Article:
Re­dis­cov­er­ing our taste for blood

The Daily Telegraph - Saturday - - Front Page -

Grow­ing up in the West Rid­ing of York­shire, I en­joyed black pud­ding from an early age, much pre­fer­ring its flavour and even its tex­ture to (as I saw it at the time) salty, fi­brous ham. The large cubes of tasty white fat dot­ted through­out the pud­ding were re­garded as a great bonus, akin to the raisins in a scone. I didn’t know at the time that I was ac­tu­ally eat­ing boiled pig’s blood, but I’ve never seen any great prob­lem with this. Black pud­ding is a fun­da­men­tal ex­am­ple of the “ev­ery­thing but the squeak” prin­ci­ple.

The pig-eat­ing por­tion of hu­man­ity has been mak­ing black pud­ding as long as it has had fire­proof pots. Rich in nu­tri­ents, par­tic­u­larly iron, it is a way of util­is­ing and pre­serv­ing the large quan­tity of blood pro­duced dur­ing slaugh­ter. A sort of black pud­ding ap­pears in Homer’s “Odyssey” from 1000BC, when blood and fat are cooked in a stom­ach. The Ro­man food writer Api­cius de­scribes a rich black pud­ding con­tain­ing hard­boiled egg yolks, which sounds to be head­ing to­wards the full English.

The Span­ish de­vel­oped de­li­cious mor­cilla, while north­ern Ital­ians pro­duced horse­shoe-shaped san­guinac­cio. Blas­phe­mous as it may be for a York­shire­man to say so, I now pre­fer the soft con­sis­tency of French boudin noir to our home-made ver­sion. Boudin noir has gained an in­ven­tive range of flavour­ings – brandy in Lyon, ap­ples in Al­sace, spinach around Poitiers, onion in Paris, cream and but­ter in Flan­ders.

Scan­di­na­vians, even, have their own ver­sion of blood sausage, eaten in soup along with blood-en­riched rye bread It’s tempt­ing to imag­ine the Bri­tish black pud­ding as a Vik­ing im­port, whose pop­u­lar­ity has re­mained strong­est in the North.

In the past few years, sales of black pud­ding from the main pro­duc­ers in Scot­land, Lan­cashire and York­shire have been en­joy­ing healthy growth. “Our pro­duc­tion is up around 1520 per cent on last year,” says Dun­can Haigh, co-owner of Arthur Haigh Ltd near Thirsk, North York­shire, which makes “about a ton and a half a week” of a black pud­ding called Doreen’s, based on a recipe by his mother. It dif­fers from most black pud­ding be­cause it is baked rather than boiled, and tri­an­gu­lar in shape.

“As soon as I dis­cov­ered the tri­an­gu­lar moulds, I said, ‘Bingo! That’ll do!’” Haigh re­calls. “We use dried blood, sea­son­ing, oat­meal, rusk, split bar­ley and back fat in 10-mil­lime­tre cubes. It’s got to be from a fat pig or it breaks down and melts. You want it to stay whole – all the flavour is in the fat. Be­cause it’s baked, our black pud­ding has a softer tex­ture. It de­hy­drates by up to 20 per cent in the oven, which in­ten­si­fies the flavour. If you put it into stews, it’ll make your gravy top-notch.”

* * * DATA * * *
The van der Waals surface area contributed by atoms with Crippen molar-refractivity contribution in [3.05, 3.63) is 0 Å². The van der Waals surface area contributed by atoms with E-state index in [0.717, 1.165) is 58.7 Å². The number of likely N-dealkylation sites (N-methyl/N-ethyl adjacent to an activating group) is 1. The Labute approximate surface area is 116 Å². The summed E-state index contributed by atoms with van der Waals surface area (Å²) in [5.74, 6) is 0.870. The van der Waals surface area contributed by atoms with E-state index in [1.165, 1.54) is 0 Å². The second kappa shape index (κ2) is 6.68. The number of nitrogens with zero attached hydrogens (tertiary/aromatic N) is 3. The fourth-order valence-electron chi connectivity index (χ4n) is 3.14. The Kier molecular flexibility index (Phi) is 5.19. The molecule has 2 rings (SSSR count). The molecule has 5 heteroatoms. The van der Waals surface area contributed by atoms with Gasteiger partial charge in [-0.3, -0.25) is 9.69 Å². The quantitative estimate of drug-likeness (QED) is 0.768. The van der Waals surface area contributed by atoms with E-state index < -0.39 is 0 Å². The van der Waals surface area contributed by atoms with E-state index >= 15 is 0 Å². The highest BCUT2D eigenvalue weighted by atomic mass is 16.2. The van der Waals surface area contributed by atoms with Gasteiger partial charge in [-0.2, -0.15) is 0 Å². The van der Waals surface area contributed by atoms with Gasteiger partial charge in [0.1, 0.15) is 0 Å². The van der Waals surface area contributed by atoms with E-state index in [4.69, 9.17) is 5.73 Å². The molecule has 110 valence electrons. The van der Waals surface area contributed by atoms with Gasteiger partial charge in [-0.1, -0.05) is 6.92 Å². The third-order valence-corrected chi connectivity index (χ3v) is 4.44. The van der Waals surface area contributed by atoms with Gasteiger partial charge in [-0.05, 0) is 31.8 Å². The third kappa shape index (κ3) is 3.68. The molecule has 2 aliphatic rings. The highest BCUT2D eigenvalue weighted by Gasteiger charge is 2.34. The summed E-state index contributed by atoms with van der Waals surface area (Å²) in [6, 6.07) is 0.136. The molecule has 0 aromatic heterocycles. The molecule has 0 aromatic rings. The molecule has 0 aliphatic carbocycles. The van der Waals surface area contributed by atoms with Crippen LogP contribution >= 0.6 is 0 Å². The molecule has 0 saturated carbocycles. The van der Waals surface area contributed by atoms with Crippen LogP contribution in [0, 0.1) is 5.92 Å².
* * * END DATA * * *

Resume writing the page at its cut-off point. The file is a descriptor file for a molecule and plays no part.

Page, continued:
A big rea­son for the black-pud­ding boom is its re­cent adop­tion by star chefs. This homely item mar­ries happily with a host of food­stuffs in­clud­ing scal­lops, guinea fowl, pi­geon and, of course, pork. “Chefs like it be­cause it adds rich­ness,” ex­plains Haigh. “And it’s cheap.”

This can­not, how­ever, be the rea­son that An­drew Pern gets through 750kg of black pud­ding a year at the Star Inn in the vil­lage of Harome, North York­shire. Most of it is used in a sig­na­ture starter in which fried black pud­ding and caramelised ap­ple form the outer lay­ers of a “sand­wich” with a plump disc of sautéed foie gras act­ing as fill­ing. The Star sells 150 por­tions a week at £14.95 each. The black pud­ding, some­times home-made, some­times from a Northum­brian pro­ducer, is cooked “so it is crisp on the out­side and unc­tu­ous in­side”.

“I wanted to bring to­gether a lux­ury and a sta­ple,” says Pern. “Black pud­ding adds a fan­tas­tic depth of flavour. As a farmer’s boy, I used to have it for break­fast. We also serve it with sautéed squid, and in a Scotch egg us­ing quails’ eggs. On Sun­days, we dice it in the gravy that we serve with roast pork.”

The most in­ven­tive use of black pud­ding is to be found in the Lan­terna, Scarborough, the ac­claimed restau­rant of Pied­mon­tese chef Gior­gio Alessio. His ravi­oli stuffed with black pud­ding is typ­i­cal of his de­sire to utilise lo­cal in­gre­di­ents in dishes from his na­tive Italy. “No, we don’t use this ravi­oli stuff­ing in Pied­mont,” says Alessio. “But I love the flavour of black pud­ding. Some­times I eat it cold, just as it comes. Black pud­ding ravi­oli sells very well in­deed. You’d be sur­prised. It comes with a sauce of melted but­ter and Parme­san with just a touch of English mus­tard to add bite.”

But Alessio’s great­est in­no­va­tion in this depart­ment is an ice cream. When you taste it you can’t quite be­lieve it, but, yes, the speck­led scoop con­veys the essence of black pud­ding in a sur­pris­ingly palat­able, if at first some­what dis­con­cert­ing form. “Ta­bles tend to share one por­tion,” Alessio says. “It took a while to get the recipe right. The first few times that I tried, it was ined­i­ble. But by us­ing a very small amount and tak­ing out as much fat as pos­si­ble, you get a taste of black pud­ding that is def­i­nitely there but not over­pow­er­ing.”

If only this lick­able mir­a­cle had been around when I was a child.

Doreen’s black pud­ding is sold at Cas­tle Howard near York, and Bul­mers Butch­ers, 110 West­more­land Street, Har­ro­gate. For other out­lets and mail or­der, see york­shire­black­pud­

Boudin noir is avail­able from Har­rods, or by mail or­der from Keevil & Keevil in Smith­field Mar­ket; keeviland­

Mor­cilla is sold at Brindisa in Lon­don,

The Star Inn, Harome, North York­shire; thes­

Lan­terna, Scarborough; lanternar­is­

The new black: an art­fully ar­rayed stack of Ger­man Blutwurst

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